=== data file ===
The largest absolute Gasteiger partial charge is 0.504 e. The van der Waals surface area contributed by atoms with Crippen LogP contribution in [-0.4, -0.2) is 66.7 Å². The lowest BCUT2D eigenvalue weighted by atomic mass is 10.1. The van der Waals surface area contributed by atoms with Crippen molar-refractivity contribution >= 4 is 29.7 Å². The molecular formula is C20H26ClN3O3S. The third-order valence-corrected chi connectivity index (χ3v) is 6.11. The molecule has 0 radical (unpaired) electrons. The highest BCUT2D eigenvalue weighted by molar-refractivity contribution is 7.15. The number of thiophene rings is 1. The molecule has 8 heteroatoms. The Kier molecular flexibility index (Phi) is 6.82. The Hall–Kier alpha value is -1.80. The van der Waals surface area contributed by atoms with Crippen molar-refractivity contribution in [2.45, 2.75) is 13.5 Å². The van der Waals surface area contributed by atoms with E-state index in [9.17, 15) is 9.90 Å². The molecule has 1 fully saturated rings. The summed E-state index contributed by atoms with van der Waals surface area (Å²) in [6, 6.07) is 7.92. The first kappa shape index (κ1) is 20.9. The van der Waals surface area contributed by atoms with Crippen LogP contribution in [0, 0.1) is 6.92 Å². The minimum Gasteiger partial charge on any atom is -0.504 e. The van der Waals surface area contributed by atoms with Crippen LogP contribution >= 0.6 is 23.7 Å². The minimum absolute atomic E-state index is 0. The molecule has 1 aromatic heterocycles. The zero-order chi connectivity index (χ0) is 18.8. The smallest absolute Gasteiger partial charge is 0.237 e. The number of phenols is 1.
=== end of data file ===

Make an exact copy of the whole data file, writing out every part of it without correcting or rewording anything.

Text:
The largest absolute Gasteiger partial charge is 0.504 e. The van der Waals surface area contributed by atoms with Crippen LogP contribution in [-0.4, -0.2) is 66.7 Å². The lowest BCUT2D eigenvalue weighted by atomic mass is 10.1. The van der Waals surface area contributed by atoms with Crippen molar-refractivity contribution >= 4 is 29.7 Å². The molecular formula is C20H26ClN3O3S. The third-order valence-corrected chi connectivity index (χ3v) is 6.11. The molecule has 0 radical (unpaired) electrons. The highest BCUT2D eigenvalue weighted by molar-refractivity contribution is 7.15. The number of thiophene rings is 1. The molecule has 8 heteroatoms. The Kier molecular flexibility index (Phi) is 6.82. The Hall–Kier alpha value is -1.80. The van der Waals surface area contributed by atoms with Crippen molar-refractivity contribution in [2.45, 2.75) is 13.5 Å². The van der Waals surface area contributed by atoms with E-state index in [9.17, 15) is 9.90 Å². The molecule has 1 fully saturated rings. The summed E-state index contributed by atoms with van der Waals surface area (Å²) in [6, 6.07) is 7.92. The first kappa shape index (κ1) is 20.9. The van der Waals surface area contributed by atoms with Crippen LogP contribution in [0, 0.1) is 6.92 Å². The minimum Gasteiger partial charge on any atom is -0.504 e. The van der Waals surface area contributed by atoms with Crippen LogP contribution >= 0.6 is 23.7 Å². The minimum absolute atomic E-state index is 0. The molecule has 1 aromatic heterocycles. The zero-order chi connectivity index (χ0) is 18.8. The smallest absolute Gasteiger partial charge is 0.237 e. The number of phenols is 1.